Ukraine Says Russia Attacked Mariupol Theater Housing People | Russia–Ukraine War

Russian forces shelled a theater in the besieged city of Mariupol where hundreds of civilians were sheltering, Ukrainian officials said, even as the sides expressed optimism that talks to end the war would continue. war in Ukraine.

There was no immediate word on the dead or injured in what the Mariupol city council said was an airstrike in theater on Wednesday. The Ukrainian Foreign Ministry said many people were trapped in the building and accused Russia of committing a war crime.

The Russian Defense Ministry denied attacking the building and accused the Azov Battalion, a far-right Ukrainian militia, of blowing it up, the RIA news agency said.

In Kyiv, residents crammed into homes and shelters amid a citywide curfew that stretches through Thursday morning as Russia bombarded areas in and around the city, including a residential area 2.5 km (1.5 miles) from the presidential palace.

A 12-story apartment building in central kyiv caught fire after being hit by shrapnel.

A Ukrainian serviceman stands guard in Mariupol, Ukraine, on March 12. [Mstyslav Chernov/AP Photo]

Separately, a group of 10 people were killed by Russian forces in the northern Ukrainian town of Chernihiv as they waited for bread, according to a report by the public broadcaster Suspilne.

The report included a photo allegedly showing the corpses. The Russian Defense Ministry has denied the charges, arguing that none of its troops were in Chernihiv, and said the atrocity was committed by Ukrainian forces or it was all a ruse by Ukrainian intelligence services .

Later Wednesday in the same town in northern Ukraine, five people, including three children, were killed when Russian forces shelled a residential building, emergency officials said.

Putin says the operation is going as planned

Russian troops have halted at the capital’s gates after suffering heavy casualties and failing to capture a major city in a three-week war that Western officials say Moscow expected to win within days.

However, Russian President Vladimir Putin said on Wednesday the operation was proceeding “successfully, in strict accordance with pre-approved plans”, and he denounced Western sanctions against Moscow.

He accused the West of trying to “rush us, put pressure on us, make us a weak and dependent country”.

International pressure against the Kremlin intensified and its isolation deepened when the International Court of Justice, also known as the World Court, ordered Russia to stop attacking Ukraine, even if there was little hope that she would comply.

Al Jazeera’s Imran Khan, reporting from Kyiv, said countries that refuse to comply with court orders can be referred to the United Nations Security Council, where Russia holds a veto. However, the ruling “helps build the case for any subsequent prosecutions,” Khan said.

The fighting has driven more than three million people to flee Ukraine, according to the UN refugee agency.

Ongoing talks

Another round of talks between the two sides was scheduled for Wednesday. After Tuesday’s talks, Russian Foreign Minister Sergey Lavrov said a neutral military status for Ukraine was “seriously discussed” by both sides, while Ukrainian President Volodymyr Zelensky said the demands of the Russia to end the war became “more realistic”.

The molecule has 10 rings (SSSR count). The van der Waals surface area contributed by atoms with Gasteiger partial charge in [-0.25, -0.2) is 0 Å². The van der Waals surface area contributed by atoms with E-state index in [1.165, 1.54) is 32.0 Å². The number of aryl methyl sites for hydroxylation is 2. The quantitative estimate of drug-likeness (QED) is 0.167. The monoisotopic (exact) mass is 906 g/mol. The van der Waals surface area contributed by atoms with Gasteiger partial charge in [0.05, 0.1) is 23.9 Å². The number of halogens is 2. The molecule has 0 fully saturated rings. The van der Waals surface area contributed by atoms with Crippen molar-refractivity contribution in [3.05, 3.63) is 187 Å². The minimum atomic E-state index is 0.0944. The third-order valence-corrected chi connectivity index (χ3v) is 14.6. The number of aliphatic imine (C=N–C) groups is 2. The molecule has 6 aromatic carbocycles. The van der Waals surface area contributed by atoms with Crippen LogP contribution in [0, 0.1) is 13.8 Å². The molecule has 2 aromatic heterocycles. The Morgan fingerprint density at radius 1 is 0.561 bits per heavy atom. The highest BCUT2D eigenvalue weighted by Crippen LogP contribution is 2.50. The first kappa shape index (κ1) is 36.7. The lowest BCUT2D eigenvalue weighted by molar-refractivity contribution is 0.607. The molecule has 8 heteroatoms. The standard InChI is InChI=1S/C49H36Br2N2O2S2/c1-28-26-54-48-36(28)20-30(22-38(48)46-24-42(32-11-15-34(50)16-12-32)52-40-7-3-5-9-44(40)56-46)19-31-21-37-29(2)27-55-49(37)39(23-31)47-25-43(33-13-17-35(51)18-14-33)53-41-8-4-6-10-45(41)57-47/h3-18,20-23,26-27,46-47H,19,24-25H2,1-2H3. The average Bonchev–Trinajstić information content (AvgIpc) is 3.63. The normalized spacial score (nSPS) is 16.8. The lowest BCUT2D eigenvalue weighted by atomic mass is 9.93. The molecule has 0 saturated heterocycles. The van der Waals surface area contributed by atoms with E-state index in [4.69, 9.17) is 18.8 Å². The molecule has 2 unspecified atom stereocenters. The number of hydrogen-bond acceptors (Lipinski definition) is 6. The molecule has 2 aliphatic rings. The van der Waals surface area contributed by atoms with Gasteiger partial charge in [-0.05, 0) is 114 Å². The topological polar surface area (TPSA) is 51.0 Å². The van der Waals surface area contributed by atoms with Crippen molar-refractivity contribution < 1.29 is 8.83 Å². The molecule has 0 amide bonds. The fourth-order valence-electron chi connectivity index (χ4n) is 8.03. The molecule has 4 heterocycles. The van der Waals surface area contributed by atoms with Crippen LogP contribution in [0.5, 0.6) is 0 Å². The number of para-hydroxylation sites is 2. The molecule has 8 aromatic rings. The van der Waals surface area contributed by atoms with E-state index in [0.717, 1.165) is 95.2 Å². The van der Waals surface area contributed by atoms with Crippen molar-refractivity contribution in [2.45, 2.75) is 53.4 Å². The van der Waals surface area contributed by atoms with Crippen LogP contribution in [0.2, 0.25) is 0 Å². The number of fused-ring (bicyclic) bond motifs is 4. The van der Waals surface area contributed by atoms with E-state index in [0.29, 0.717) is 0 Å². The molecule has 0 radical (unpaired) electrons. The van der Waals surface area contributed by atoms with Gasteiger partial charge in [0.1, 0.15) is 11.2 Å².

Hopes for diplomatic progress to end the war rose after Zelenskyy admitted Tuesday in the most explicit terms yet that Ukraine is unlikely to achieve its goal of joining NATO. Putin has long portrayed Ukraine’s NATO aspirations as a threat to Russia.

Lavrov welcomed Zelenskyy’s comment and said the “entrepreneurial spirit” beginning to surface in the talks “gives hope that we can agree on this issue.”

Ukrainian President Volodymyr Zelenskyy delivers a virtual address to Congress via video at the Capitol in Washington.
Ukrainian President Volodymyr Zelenskyy delivers a virtual address to the United States Congress via video at the US Capitol in Washington, DC on March 16 [Sarah Silbiger, Pool via AP]

“A neutral status is seriously discussed in connection with security guarantees,” Lavrov told Russian television.

“There are concrete formulations that I believe are close to being agreed.”

Russia’s chief negotiator Vladimir Medinsky said the parties were discussing a possible compromise for a Ukraine with a smaller, non-aligned army.

However, Ukrainian presidential adviser Mykhailo Podolyak denied Russian claims that Ukraine was willing to adopt a model of neutrality comparable to Sweden or Austria. Podolyak said Ukraine needed strong allies and “clearly defined security guarantees” to keep it safe.

Earlier in a speech to the United States Congress via video link, Zelenskyy called for tougher sanctions against Russia and more weapons to help his country.

He invoked the attack on Pearl Harbor in 1941 and quoted Martin Luther King’s ‘I have a dream’ speech to call for a no-fly zone over Ukraine – a move countries are against. Westerners, including the United States, have decided.

US President Joe Biden later announced that the United States would send more anti-aircraft, anti-armour and drone weapons and called Putin a “war criminal” while speaking to reporters. The Kremlin spokesman said the comment was “unacceptable and unforgivable rhetoric”.

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